Online threats assessed
The CEOP (Child Exploitation and Online Protection) Centre has released
its first year figures and detailed national threats from child sex
Officers working with the CEOP during its first 12 months of operation have rescued 76 children in the UK from sexual abuse environments. Also, the arrest of 83 child sex offenders and the dismantlement and disruption of three major international paedophile rings all with UK connections illustrate the successes that the CEOP is having in the fight against child sex abuse.
In all, over 2,500 reports have been made to the CEOP Centre since its launch in April 2006. During the same period, the organisation has made around 1,000 disseminations many with multiple suspects to local and international forces.
In a groundbreaking approach for the UK, the CEOP Centre has delivered ThinkUKnow education training to over 750,000 UK school children with sessions looking at Internet safety. One million will have attended by the end of the academic year.
The CEOP Centre is unique in that within one organisation police officers specialising in tackling child sex abuse are working with staff seconded in from major corporations such as Microsoft and leading childrens charities, including the National Society for the Prevention of Cruelty to Children (NSPCC).
Its mandate, first and foremost, is child protection: Enpower, Protect, Enforce. This includes using a multitude of resources to focus on high risk, high impact offenders.
A totally holistic approach is now being delivered, including award-winning safety sessions for children (ThinkUKnow), specialist training for child protection professionals (1,500 attended last year), through to the development of safer by design initiatives (Report Abuse button within MSN Messenger) and ultimately the investigation and arrest of offenders (with 36 major operational deployments during the year).
The CEOP Centres approach is now being studied by a number of countries with international visitors from law enforcement, government, child protection and industry from as far away as South East Asia, Australia and other parts of Europe.
Jim Gamble, Chief Executive at the CEOP Centre, outlines the centres first year successes: Back in April 2006 when we launched the CEOP Centre, I said that we would change the Internet from the anonymous place that some offenders thought it would be.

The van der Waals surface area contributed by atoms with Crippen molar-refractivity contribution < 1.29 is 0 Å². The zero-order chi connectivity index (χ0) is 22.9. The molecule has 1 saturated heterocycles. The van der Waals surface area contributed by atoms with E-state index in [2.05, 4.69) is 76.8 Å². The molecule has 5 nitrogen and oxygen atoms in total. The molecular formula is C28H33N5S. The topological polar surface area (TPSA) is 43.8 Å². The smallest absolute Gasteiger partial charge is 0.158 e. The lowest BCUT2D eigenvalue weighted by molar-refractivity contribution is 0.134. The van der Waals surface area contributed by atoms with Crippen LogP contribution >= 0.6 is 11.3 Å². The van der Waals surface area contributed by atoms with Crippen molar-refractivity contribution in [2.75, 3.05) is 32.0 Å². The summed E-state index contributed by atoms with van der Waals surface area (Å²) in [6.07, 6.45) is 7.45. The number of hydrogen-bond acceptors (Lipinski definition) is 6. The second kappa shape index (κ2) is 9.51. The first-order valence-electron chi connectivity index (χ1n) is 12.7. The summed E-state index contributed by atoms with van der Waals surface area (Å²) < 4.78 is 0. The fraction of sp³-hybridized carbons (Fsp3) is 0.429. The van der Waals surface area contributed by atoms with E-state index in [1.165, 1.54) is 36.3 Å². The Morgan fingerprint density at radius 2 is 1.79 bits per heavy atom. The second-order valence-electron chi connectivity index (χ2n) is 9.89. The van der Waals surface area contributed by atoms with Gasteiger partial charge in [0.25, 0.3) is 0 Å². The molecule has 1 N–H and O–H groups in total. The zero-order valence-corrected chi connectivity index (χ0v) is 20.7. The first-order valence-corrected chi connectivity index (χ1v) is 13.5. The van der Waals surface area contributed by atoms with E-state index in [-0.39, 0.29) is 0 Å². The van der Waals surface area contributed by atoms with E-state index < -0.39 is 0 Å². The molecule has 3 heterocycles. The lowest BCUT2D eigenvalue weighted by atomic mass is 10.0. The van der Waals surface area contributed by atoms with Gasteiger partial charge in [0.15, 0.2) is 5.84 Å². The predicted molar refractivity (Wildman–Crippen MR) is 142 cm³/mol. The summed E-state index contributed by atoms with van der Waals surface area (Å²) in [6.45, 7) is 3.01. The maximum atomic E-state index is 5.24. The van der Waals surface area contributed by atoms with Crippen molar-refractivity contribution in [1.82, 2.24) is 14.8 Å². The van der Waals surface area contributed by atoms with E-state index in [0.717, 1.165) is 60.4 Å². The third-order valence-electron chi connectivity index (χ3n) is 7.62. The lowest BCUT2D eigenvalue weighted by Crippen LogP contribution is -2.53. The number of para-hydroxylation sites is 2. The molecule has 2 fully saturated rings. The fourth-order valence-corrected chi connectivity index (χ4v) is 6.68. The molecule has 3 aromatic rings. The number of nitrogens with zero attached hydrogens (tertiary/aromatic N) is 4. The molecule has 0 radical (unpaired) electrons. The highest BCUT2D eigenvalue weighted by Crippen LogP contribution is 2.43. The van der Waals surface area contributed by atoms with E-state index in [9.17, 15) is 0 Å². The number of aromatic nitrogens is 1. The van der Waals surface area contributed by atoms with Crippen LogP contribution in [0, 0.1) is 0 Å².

I outlined how we would provide young people with a direct and dedicated Report Abuse function where they could report deviant activities within a few clicks of a mouse and I said that we would publish details of registered offenders on a website if they failed to fulfil the consequences of their convictions.
He continued: These figures speak for themselves. What they mean is that any offender looking to groom a child today online stands a good chance of grooming an undercover officer instead. If not that, then that offender may be speaking online to one of the 750,000 children we have now educated through ThinkUKnow and who know how to spot deviant behaviour and how to report it to us. Now that is a massive deterrent.
Not only that, but we have turned technology on to those who often look to exploit it to access and exploit children. We have the online Report Abuse mechanism now receiving an increasing number of reports from young people under the age of 18 years and we have gone further by posting details of missing offenders online.
In addition, five of the first eight individuals posted on Most Wanted (ceop.gov.uk/wanted) have been located and arrested.
This is just one year of activity our very first year. Now we move on. We have to look at the scale of this issue as in only one operation alone over 1,000 lines of enquiry relating to UK suspects were passed to us from our U.S. counterparts. That is a massive task not only for the CEOP Centre, but for UK policing in general, and we will do all we can to keep our collective foot firmly down on the pedal as we motor forward.
But we dont move forward blindly. Far from it! Today we also launched our fi